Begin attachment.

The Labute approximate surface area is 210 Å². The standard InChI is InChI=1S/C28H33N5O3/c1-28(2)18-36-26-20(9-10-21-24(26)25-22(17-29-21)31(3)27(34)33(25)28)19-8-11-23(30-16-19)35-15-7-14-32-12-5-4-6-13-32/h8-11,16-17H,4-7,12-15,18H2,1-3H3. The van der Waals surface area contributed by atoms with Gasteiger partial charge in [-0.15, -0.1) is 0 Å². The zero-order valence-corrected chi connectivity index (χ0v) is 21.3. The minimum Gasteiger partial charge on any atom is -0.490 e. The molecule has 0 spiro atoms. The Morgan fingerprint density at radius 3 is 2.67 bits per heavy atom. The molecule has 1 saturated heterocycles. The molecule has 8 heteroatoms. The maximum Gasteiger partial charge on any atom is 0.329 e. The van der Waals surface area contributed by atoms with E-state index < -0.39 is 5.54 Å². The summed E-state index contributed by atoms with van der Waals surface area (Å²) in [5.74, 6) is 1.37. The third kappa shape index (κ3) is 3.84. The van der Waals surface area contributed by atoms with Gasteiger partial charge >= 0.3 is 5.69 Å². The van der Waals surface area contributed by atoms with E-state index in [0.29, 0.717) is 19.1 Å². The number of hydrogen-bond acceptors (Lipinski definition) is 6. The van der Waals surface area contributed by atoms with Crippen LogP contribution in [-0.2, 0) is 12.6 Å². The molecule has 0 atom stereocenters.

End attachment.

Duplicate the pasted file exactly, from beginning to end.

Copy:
The Labute approximate surface area is 210 Å². The standard InChI is InChI=1S/C28H33N5O3/c1-28(2)18-36-26-20(9-10-21-24(26)25-22(17-29-21)31(3)27(34)33(25)28)19-8-11-23(30-16-19)35-15-7-14-32-12-5-4-6-13-32/h8-11,16-17H,4-7,12-15,18H2,1-3H3. The van der Waals surface area contributed by atoms with Gasteiger partial charge in [-0.15, -0.1) is 0 Å². The zero-order valence-corrected chi connectivity index (χ0v) is 21.3. The minimum Gasteiger partial charge on any atom is -0.490 e. The molecule has 0 spiro atoms. The Morgan fingerprint density at radius 3 is 2.67 bits per heavy atom. The molecule has 1 saturated heterocycles. The molecule has 8 heteroatoms. The maximum Gasteiger partial charge on any atom is 0.329 e. The van der Waals surface area contributed by atoms with E-state index < -0.39 is 5.54 Å². The summed E-state index contributed by atoms with van der Waals surface area (Å²) in [5.74, 6) is 1.37. The third kappa shape index (κ3) is 3.84. The van der Waals surface area contributed by atoms with Gasteiger partial charge >= 0.3 is 5.69 Å². The van der Waals surface area contributed by atoms with E-state index in [0.29, 0.717) is 19.1 Å². The number of hydrogen-bond acceptors (Lipinski definition) is 6. The van der Waals surface area contributed by atoms with Crippen LogP contribution in [-0.2, 0) is 12.6 Å². The molecule has 0 atom stereocenters.